Code review

So, I tried the FizzBuzz challenge and i’m fairly new to the interview prep section so i’d like some feedback on my code and how to refactor it to make it faster and simpler if possible.
Here’s my code:

def fizzbuzz(limit):
arr =
for i in range(1,limit+1):
is_3,is_5 = True if i%3==0 else False, True if i%5==0 else False
if is_3 and is_5:
arr.append(“FizzBuzz”)
elif is_5:
arr.append(“Buzz”)
elif is_3:
arr.append(“Fizz”)
else:arr.append(i)
return arr

print(fizzbuzz(16))

Can you please format your code using “</>”

ex:

def fizzbuzz(limit):
  blah = []
  for i in range(1, limit+1):
   
...etc

Also, did you see the various responses here? Some are quite clever.

Thank you for the resources mate

Been harping on this for years so you’ll forgive me pushing the point; all the same…

def fizzbuzz(limit):
    arr = []
    for i in range(limit):
        is_3, is_5 = (i + 1) % 3 == 0, (i + 1) % 5 == 0
        if is_3 and is_5:
            arr.append("FizzBuzz")
        elif is_5:
            arr.append("Buzz")
        elif is_3:
            arr.append("Fizz")
        else:arr.append(i + 1)
    return arr

Taking it even further…


def fizzbuzz(limit):
  arr = []
  for i in range(limit):
    k = i + 1
    f, b = not (k % 3), not (k % 5)
    y = "FizzBuzz" if f and b else "Fizz" if f else "Buzz" if b else k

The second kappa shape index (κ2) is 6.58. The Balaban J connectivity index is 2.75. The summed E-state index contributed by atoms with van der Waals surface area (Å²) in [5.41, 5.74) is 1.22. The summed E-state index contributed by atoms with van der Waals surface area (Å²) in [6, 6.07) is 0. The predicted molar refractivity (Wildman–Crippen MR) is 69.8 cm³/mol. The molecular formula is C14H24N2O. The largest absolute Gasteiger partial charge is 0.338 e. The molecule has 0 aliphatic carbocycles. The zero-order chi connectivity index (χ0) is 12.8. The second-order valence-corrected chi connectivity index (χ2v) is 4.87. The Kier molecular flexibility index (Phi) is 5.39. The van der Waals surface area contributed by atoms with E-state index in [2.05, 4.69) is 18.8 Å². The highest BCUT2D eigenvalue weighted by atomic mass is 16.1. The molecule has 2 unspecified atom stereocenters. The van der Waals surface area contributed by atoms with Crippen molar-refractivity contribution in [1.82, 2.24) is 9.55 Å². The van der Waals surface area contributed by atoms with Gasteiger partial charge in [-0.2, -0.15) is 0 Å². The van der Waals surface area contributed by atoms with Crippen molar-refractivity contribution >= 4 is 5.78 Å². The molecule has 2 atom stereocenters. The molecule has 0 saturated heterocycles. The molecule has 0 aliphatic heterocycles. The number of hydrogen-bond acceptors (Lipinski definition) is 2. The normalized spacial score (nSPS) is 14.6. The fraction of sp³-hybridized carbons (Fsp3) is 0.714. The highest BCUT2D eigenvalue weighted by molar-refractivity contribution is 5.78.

arr.append(y)
  return arr

Bear in mind, refactoring is not necessarily about making it better, only seeing it differently. It’s through that lens we see our way to a more optimized solution. The problem is more interesting than the solution. Refactoring gives us perspective, and resolution, as it were.

Aside

The signature line and the one that follow are more a quirk of mine. I would rather do arithmetic inside the loop, than in the signature line. For that reason I went with the simplest and easiest to obtain object, a default range. We do the arithmetic inside the loop, on each iteration, and it is clear to the reader how we are utilizing a default range to suit our purposes; it gives us, k.

The assignment line for sure gives us two booleans. Like the example earlier, there are no literals in the code. They exist in the virtual state, and get assigned quite nicely without being stated. The NOT of k % n is True when k % n == 0, else it is False.

y is our carrier. It gets assigned the final result of the conditional expression we wind through. This is similar to a ternary expression in JavaScript and C, Java, and a host of other languages. Python doesn’t have ternary expressions, per se, but we do have this pattern, which holds true in terms of what it gives us: An expression, or, in other words a returnable/assignable value.

If your really feel experimental, tonight or tomorrow, instead of using the carrier variable, y, append that expression and see what you get.

arr.append('FizzBuzz' if f and b else 'Buzz' if b else 'Fizz' if f else k)

The reader would rather you included the carrier variable so this doesn’t get glossed over. It does illustrate the value nature of a ternary, or conditional expression and its use in an expressive code model. The proviso is that if you choose to go expressive, then go all the way, else stick with imperative. It’s what most people can read.

Personally, I love expressive code, and continually explore it. Without a career to focus upon, I’m afraid it is mostly lost to folly in the end. These forums get a sampling of my musings and one hopes they open up a few minds along the way.

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